Those scenes with Penn mark a fascinating change for Malick, who for the first time films modern cityscapes rather than the nature scenes he is most known for (the wheat fields of Days of Heaven [review], the Asian-Pacific jungle of The Thin Red Line). He and cinematographer Emmanuel Lubezki (Burn After Reading [review], Children of Men [review]) shoot the towering skyscrapers the same way they would shoot a forest of redwoods--in awe of their majesty and from the vantage point of a puny human who is but a speck on the timeline by comparison. The Tree of Life is full of Malick's trademark visual poetry. The camera is rarely at rest. Instead, it circles and tracks and zooms; the whole of existence is constantly in movement.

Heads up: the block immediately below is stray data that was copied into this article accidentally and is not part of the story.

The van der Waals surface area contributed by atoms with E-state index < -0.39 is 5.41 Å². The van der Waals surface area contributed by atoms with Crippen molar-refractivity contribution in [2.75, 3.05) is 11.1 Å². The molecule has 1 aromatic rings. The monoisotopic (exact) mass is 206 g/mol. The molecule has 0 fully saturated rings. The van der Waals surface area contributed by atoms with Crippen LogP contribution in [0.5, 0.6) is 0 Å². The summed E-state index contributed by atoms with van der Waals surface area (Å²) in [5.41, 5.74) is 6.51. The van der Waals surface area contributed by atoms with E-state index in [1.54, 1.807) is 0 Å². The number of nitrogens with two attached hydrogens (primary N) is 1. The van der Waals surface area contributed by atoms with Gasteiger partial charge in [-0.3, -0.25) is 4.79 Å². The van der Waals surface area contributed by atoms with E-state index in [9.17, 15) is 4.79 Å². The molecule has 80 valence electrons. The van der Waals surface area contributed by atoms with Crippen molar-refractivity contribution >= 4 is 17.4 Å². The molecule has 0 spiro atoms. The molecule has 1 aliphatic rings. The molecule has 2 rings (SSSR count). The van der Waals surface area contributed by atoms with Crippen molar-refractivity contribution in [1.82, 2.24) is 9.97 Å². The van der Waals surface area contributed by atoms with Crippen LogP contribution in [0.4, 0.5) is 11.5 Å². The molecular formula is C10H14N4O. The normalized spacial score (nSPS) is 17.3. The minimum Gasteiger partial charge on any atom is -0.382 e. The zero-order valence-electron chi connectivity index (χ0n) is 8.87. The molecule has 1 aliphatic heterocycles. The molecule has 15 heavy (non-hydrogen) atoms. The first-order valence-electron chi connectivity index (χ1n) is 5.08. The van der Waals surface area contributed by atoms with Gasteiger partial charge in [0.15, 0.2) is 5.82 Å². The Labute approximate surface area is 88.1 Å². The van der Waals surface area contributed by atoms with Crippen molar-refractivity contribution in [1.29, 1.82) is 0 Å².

If, as many would posit, the overall theme of Terrence Malick's filmography is the interconnectedness of all life, then some of the outlying sequences start to make sense. The director takes the viewer through time and space, to the farthest reaches of both, threading a slender line through various modes of existence. In some of his technique, one can see Stan Brakhage; in other spots, particularly the introduction of neon tracers as we enter the concrete jungle, Wong Kar-Wai (The Gradmaster [review]; In the Mood for Love [review]). There is also a touch of Alejandro González Iñárritu (Birdman [review]; Babel [review]) in the metaphysical final act--though in this, it is the master taking the pupil to school, showing Iñárritu how to evoke providence via simplicity rather than self-importance. (Hint: You look outside, not inside.) (Also, one could easily argue that Malick could school Wong Kar-Wai in aesthetic technique; as much as I love Kar-Wai's movies, one assumes the Chinese director was influenced by the American one, not necessarily vice versa.) It all comes together rather amazingly, though upon first viewing, I can't entirely decide if I'm just impressed that it ended up anywhere at all. My gut reaction is that Malick is saying something profound about grief, symmetry, and the eternal endurance of the human spirit, but there are so many pieces to put together here, I don't feel confident that I have it after just a single sampling. The Tree of Life demands more time, a commodity I will happily give in exchange for a chance to see its dreamy images again.